What Happens During Cataract Surgery?
Cataract surgery is one of the most common medical procedures performed. The operation has been around for many years and has evolved thanks to modern technology and ongoing research.
Though the technology has evolved, the basic principles of the procedure have remained the same. Although we ask that patients arrive about an hour before their procedure, cataract surgery typically only takes about 5-7 minutes to complete from start to finish!
Here is what happens during the procedure:
When you arrive at our Dedham Surgery Center, our team of nurses will greet you and prepare you for IV sedation. This will help you to relax prior to beginning the procedure.
Once you are settled, your eye surgeon will begin by putting numbing eye drops in your eye. The eye drops act as a local anesthetic.
As you blink, the drops spread over your eye, numbing the surface. This is all that is needed for the surgery to proceed without pain.
When the eye is completely numb, the surgeon will use an instrument to hold your eye open while they operate. The surgeon then makes very small incisions through two layers of your eye to reach the lens.
At the Nielsen Eye Center, there are several surgical options available to our patients. For instance, the incisions could be made with a laser called a LenSX laser. Utilizing laser cataract technology over traditional cataract technology, we are able to make more precise measurements of the eye and provide you with the best possible quality of vision following the procedure. The tiny incisions made by the laser are created without a blade or scalpel and allow your eye surgeon to successfully remove your lens and cataract with more precision.
The process of breaking up the cataract and lens is known as phacoemulsification. Phacoemulsification uses a small ultrasonic device, which is inserted through the incision made by the laser. Once inserted, the device uses vibrations from sound waves to break apart the lens of the eye.
A laser can also soften the lens before breaking it up to make the procedure more gentle. Once the lens has broken down, those pieces are then removed using a small vacuum.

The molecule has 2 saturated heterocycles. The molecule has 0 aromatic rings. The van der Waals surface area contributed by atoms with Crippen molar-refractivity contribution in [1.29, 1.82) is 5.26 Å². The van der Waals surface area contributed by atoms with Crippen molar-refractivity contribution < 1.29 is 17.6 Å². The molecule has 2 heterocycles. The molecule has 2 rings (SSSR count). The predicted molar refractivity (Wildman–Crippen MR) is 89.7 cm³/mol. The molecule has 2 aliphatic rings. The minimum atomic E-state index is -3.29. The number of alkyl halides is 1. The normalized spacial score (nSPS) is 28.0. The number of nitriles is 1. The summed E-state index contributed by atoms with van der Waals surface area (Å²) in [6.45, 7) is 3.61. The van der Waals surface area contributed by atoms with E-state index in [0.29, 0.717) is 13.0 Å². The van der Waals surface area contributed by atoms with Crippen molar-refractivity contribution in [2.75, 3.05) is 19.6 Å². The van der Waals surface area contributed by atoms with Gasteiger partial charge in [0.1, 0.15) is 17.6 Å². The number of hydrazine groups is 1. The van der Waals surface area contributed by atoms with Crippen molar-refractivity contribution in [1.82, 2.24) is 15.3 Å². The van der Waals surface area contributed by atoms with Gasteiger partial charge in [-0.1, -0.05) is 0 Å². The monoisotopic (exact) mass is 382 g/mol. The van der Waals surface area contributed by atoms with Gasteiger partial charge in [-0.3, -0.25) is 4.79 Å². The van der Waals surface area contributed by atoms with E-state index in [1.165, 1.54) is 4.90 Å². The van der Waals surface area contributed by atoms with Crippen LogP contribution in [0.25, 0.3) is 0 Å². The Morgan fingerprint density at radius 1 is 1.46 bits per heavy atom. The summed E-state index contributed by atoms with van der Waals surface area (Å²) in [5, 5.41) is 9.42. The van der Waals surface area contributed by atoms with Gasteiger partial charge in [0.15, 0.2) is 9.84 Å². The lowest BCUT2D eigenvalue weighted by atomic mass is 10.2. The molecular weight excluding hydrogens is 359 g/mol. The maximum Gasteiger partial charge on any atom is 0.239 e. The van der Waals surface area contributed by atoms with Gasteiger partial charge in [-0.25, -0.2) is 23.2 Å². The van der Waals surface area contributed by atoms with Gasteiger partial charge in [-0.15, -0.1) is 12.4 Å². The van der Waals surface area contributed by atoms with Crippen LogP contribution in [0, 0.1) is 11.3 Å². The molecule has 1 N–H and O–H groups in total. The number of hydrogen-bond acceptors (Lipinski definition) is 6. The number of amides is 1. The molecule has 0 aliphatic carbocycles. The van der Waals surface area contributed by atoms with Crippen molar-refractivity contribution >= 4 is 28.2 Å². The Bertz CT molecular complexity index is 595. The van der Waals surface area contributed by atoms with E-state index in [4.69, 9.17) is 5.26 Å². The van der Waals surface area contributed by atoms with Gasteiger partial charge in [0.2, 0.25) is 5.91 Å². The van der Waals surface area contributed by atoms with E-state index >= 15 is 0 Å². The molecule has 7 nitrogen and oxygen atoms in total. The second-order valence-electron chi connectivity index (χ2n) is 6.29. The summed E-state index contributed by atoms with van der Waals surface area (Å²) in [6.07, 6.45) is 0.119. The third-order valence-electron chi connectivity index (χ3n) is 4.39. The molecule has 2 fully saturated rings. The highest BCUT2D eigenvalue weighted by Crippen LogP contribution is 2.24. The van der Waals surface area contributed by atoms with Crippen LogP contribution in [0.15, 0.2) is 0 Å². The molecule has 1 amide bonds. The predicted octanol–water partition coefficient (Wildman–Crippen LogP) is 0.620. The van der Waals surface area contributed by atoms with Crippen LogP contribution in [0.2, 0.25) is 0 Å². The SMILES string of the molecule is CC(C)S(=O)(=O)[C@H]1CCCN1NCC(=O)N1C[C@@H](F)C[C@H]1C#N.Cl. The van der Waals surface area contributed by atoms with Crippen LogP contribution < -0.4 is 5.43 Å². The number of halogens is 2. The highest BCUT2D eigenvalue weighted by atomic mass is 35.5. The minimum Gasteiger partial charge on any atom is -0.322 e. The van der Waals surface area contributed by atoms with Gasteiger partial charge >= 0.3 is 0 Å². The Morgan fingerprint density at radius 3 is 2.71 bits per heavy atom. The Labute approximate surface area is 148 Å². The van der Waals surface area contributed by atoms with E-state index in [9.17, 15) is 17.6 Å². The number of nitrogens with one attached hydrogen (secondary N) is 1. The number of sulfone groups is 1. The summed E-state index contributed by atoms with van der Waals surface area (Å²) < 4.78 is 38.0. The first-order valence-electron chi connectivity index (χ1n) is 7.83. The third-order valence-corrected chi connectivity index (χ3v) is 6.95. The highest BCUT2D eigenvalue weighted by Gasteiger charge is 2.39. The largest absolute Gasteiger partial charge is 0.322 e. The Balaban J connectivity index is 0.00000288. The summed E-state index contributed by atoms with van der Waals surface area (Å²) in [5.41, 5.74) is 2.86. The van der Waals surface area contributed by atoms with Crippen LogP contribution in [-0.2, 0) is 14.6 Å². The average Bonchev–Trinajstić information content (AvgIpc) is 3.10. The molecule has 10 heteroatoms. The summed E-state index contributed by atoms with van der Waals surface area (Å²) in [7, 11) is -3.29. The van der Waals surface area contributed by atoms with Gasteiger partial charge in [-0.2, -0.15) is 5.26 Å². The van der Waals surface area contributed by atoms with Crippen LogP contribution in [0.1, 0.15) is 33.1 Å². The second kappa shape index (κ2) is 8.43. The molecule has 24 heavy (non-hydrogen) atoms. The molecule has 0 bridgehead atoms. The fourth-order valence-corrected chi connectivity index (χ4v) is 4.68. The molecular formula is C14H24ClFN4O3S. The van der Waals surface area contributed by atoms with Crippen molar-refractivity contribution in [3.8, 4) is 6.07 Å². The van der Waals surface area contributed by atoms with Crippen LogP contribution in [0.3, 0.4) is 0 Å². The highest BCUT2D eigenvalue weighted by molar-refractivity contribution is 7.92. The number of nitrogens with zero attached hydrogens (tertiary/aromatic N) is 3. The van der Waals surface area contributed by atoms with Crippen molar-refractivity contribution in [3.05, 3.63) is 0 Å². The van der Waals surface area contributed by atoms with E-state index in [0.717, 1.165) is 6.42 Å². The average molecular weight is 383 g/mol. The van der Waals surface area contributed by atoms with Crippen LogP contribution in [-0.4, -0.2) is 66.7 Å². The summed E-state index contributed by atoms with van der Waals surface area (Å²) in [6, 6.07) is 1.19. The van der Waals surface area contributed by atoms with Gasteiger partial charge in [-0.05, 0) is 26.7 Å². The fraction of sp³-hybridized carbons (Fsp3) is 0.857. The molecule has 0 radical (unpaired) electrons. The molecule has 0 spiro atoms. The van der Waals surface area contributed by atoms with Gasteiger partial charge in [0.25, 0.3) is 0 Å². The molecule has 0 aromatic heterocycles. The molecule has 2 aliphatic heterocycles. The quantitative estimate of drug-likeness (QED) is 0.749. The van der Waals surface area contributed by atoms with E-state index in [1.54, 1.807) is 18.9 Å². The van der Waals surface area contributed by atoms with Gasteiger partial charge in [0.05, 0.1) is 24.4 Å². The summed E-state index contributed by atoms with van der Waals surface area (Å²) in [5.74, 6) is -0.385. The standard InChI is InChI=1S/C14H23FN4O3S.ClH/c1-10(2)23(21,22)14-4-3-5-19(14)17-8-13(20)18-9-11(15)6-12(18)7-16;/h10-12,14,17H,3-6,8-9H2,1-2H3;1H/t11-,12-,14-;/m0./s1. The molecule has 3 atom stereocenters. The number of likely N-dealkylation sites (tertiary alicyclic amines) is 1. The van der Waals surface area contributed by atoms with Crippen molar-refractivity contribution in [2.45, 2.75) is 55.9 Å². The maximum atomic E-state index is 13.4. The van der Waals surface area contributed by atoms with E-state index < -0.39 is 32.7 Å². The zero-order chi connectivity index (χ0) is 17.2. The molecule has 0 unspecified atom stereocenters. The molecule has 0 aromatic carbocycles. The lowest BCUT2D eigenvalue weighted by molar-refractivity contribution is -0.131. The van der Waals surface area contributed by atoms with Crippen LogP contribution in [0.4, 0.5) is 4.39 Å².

During cataract surgery, the lens of the eye is removed and replaced with an artificial lens implant. The artificial lens (also known as an IOL) allows you to see clearly after cataract surgery. IOLs come in several varieties and often let you see better than before you had cataracts.
All IOLs are inserted through the incision after cataract removal. The IOL is initially folded so it is small enough to fit through the tiny incision. It then unfolds once it’s put in place. Once the IOL has been placed in the eye, the procedure is over! There is no need for any stitches as the eye will heal and close the incisions naturally over time. If you have cataracts, surgery isn’t necessary until they begin to affect your quality of life. If you have cataracts and think you may be at that point, it is important to see an eye specialist to talk about cataract surgery.
Discuss your IOL options with your eye doctor before cataract surgery. This ensures you know what choices are available to you based on your vision, and have reasonable expectations during recovery.
Looking for a cataract specialist to perform your cataract surgery? You can contact the Nielsen Eye Center in the Boston area to schedule a cataract screening! There is no reason to live with the frustration and danger that vision loss from cataracts brings.